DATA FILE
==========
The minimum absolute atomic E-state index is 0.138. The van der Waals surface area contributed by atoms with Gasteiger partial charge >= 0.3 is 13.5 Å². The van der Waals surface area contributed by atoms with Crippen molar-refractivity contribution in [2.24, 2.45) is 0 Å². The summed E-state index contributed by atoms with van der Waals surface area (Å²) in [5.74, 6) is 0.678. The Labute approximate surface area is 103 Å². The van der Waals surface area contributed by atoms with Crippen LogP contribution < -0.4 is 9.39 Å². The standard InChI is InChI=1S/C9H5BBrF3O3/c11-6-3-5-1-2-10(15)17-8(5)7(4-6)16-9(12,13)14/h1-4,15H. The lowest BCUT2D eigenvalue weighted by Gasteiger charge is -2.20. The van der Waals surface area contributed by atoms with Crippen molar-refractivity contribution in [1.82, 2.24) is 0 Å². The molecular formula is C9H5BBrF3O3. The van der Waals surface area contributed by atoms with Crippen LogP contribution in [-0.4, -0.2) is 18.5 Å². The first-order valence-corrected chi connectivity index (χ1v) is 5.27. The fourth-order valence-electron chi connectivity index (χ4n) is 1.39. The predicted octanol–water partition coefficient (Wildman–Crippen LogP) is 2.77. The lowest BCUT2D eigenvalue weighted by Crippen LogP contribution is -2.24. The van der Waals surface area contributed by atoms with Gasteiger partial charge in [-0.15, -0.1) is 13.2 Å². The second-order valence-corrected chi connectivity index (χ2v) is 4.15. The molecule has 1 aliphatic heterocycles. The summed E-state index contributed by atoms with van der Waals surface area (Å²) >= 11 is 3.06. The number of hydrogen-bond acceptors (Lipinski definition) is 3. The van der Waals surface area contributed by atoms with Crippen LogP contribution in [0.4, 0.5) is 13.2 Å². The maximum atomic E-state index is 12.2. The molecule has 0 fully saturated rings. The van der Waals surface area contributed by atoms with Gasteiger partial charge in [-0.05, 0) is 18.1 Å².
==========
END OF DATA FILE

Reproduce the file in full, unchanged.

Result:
The minimum absolute atomic E-state index is 0.138. The van der Waals surface area contributed by atoms with Gasteiger partial charge >= 0.3 is 13.5 Å². The van der Waals surface area contributed by atoms with Crippen molar-refractivity contribution in [2.24, 2.45) is 0 Å². The summed E-state index contributed by atoms with van der Waals surface area (Å²) in [5.74, 6) is 0.678. The Labute approximate surface area is 103 Å². The van der Waals surface area contributed by atoms with Crippen LogP contribution < -0.4 is 9.39 Å². The standard InChI is InChI=1S/C9H5BBrF3O3/c11-6-3-5-1-2-10(15)17-8(5)7(4-6)16-9(12,13)14/h1-4,15H. The lowest BCUT2D eigenvalue weighted by Gasteiger charge is -2.20. The van der Waals surface area contributed by atoms with Crippen molar-refractivity contribution in [1.82, 2.24) is 0 Å². The molecular formula is C9H5BBrF3O3. The van der Waals surface area contributed by atoms with Crippen LogP contribution in [-0.4, -0.2) is 18.5 Å². The first-order valence-corrected chi connectivity index (χ1v) is 5.27. The fourth-order valence-electron chi connectivity index (χ4n) is 1.39. The predicted octanol–water partition coefficient (Wildman–Crippen LogP) is 2.77. The lowest BCUT2D eigenvalue weighted by Crippen LogP contribution is -2.24. The van der Waals surface area contributed by atoms with Gasteiger partial charge in [-0.15, -0.1) is 13.2 Å². The second-order valence-corrected chi connectivity index (χ2v) is 4.15. The molecule has 1 aliphatic heterocycles. The summed E-state index contributed by atoms with van der Waals surface area (Å²) >= 11 is 3.06. The number of hydrogen-bond acceptors (Lipinski definition) is 3. The van der Waals surface area contributed by atoms with Crippen LogP contribution in [0.4, 0.5) is 13.2 Å². The maximum atomic E-state index is 12.2. The molecule has 0 fully saturated rings. The van der Waals surface area contributed by atoms with Gasteiger partial charge in [-0.05, 0) is 18.1 Å².